Mission E

In its bold debut in the electric car market, Porsche threw an aggressive Deutsch left-hook at the California-based Tesla model S with its conformation of the Mission E concept. As with any concept, the images that Porsche presented don’t necessarily promise the production of a new age, electric hyper-saloon. What it does imply, though, is Porsche’s future dedication to this ever expanding market.

Porsches “permanently excited synchronous motor” sans exhaust note should be quite a trip under heavy acceleration. The AWD system purportedly produces 590hp at the wheels, with one motor excitedly driving each axle. The near 600hp combined with the electric motors’ outstanding torque will take the car from a standstill to 100 km/h in 3.5 seconds, according to Porsche’s Stuttgart based mad scientists. Provided that you use an iota of the cars potential, the system will power the car for up to 500km – almost identical to the highest reported ranges from the Model S. Traditional cable-charging is one option, while inductive charging provides a useful substitute for the cable and a way to avoid dirtying those precious hands of yours. Some type of complicated Porsche physics and engineering can also provide an 80% charge in only 15 minutes, one of the more important achievements that the Mission E project brings to the table.

The Mission E promises inductive charging as well as fast-charging options. 

The Mission E promises inductive charging as well as fast-charging options. 

Being a Porsche, the driving dynamics should be top notch. Much like the Model S, battery pack placement will provide a low center of gravity, and the dual motors, along with some good German engineering, should provide well balanced weight distribution. A carbon Fiber monocoque will eliminate pesky B-pillars and suicide doors will take place of traditionally hinged doors. No announcement of chassis design was made, but with over fifty years of obsessive 911 perfection backing it, the Mission E’s chassis and suspension setup should be one to make Ferdinand smile.

04-porsche-mission-e-concept-frankfurt-1.jpg

New systems that Porsche hopes to employ point toward technological advancement over the coming years. Eye-tracking capabilities and gesture control are two of these new implementations that will hopefully be refined by 2020. A well rounded gesture control system would seek to decrease distracted driving and allow for system management via hand gestures, keeping drivers eyes on the road. How four Italians – or otherwise expressive individuals – will manage to carry a conversation is something that Porsche will hopefully investigate in the years leading up to its release of the Mission E.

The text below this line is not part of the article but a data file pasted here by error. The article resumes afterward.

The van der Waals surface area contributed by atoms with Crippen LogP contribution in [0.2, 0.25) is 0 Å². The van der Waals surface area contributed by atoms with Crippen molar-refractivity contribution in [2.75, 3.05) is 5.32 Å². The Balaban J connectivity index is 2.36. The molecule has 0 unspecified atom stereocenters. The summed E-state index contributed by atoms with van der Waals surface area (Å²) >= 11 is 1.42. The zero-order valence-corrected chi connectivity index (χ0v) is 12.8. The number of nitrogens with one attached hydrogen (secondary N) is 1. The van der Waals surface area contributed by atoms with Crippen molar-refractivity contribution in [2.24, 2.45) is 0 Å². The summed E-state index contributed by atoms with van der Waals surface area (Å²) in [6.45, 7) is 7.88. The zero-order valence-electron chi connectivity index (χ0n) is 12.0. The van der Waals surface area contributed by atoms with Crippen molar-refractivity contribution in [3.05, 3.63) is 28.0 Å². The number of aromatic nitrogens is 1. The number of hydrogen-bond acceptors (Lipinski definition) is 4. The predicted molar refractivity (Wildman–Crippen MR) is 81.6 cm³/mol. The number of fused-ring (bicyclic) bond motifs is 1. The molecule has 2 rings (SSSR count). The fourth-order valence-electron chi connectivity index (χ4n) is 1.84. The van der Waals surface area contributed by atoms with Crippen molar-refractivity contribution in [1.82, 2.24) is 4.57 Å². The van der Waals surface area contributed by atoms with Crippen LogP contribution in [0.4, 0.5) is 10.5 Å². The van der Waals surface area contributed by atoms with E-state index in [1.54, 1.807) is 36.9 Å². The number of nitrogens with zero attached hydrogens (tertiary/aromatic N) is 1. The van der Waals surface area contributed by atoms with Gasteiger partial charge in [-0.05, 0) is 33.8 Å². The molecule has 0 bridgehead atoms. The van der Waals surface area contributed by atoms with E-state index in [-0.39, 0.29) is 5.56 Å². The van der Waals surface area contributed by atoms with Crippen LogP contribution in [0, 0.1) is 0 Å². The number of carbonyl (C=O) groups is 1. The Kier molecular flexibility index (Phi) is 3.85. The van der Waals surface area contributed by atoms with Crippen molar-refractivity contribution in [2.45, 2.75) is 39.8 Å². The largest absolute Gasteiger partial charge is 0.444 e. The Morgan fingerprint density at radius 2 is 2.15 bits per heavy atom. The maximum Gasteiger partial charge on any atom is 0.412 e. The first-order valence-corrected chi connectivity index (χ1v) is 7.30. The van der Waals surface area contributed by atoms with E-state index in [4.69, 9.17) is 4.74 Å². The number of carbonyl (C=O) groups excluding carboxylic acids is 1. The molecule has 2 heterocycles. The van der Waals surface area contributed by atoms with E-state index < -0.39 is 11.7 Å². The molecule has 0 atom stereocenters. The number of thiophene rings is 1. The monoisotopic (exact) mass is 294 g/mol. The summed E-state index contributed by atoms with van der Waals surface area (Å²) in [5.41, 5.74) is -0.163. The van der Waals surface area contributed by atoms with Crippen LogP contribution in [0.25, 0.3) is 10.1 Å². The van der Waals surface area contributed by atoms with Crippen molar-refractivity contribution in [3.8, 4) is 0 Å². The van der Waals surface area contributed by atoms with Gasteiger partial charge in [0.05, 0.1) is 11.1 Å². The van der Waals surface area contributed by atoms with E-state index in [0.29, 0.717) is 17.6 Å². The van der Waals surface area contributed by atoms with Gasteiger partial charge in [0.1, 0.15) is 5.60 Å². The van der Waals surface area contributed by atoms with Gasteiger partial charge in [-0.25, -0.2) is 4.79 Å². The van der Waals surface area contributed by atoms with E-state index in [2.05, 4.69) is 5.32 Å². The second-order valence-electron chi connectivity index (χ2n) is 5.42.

porsche-mission-e1-640x360.jpg

With the Mission E concept Porsche has gone to great lengths to combine essential design elements of their past with their current hyper-modern approach to car design. The Mission E concept stands only 1300mm tall – a subtle similarity that its shares with its sibling, the 1964 911. This homage is combined with a front fascia that draws heavily from their famed 918 Spyder. Altogether the design team at Porsche has put together a seriously menacing package aimed at taking down any luxury-performance automobile that steps in its way.

The interesting bit.

The role that the Mission E concept will play in the future of the automobile is no-doubt an interesting one. Though Porsche offers some promising additions to electric car technology, the Mission E will likely be priced astronomically. What this concept – and Porsche’s announcement – offers, therefore, is not the promise of an accessible, performance oriented substitute to the Model S, but rather, an indication for the further development of electric car technology. Together, the Model S and Mission E show us that the future may hold some exciting replacements to our beloved internal combustion engine.

Neither car, however, addresses the elephant in the room. How are we going to create a sustainable method of energy acquisition? At the moment, electric cars simply outsource pollution so their drivers don’t have to personally combust fuel – depending on the source of their electricity – or dispose of their own nasty Li-ion batteries. The current lineup of electric cars that the automotive world has to offer strike me as nothing more than an exhibition of impressive engineering. Though they are more efficient in their consumption of energy than their high octane cousins, there is still a long road ahead before we discover a method that will adequately replace the internal combustion engine. That being said, Porsche’s announcement shows a promising future in the world of the performance automobile, while offering yet another step towards eliminating fossil fuel dependency. Hopefully competition will drive further progress in the industry.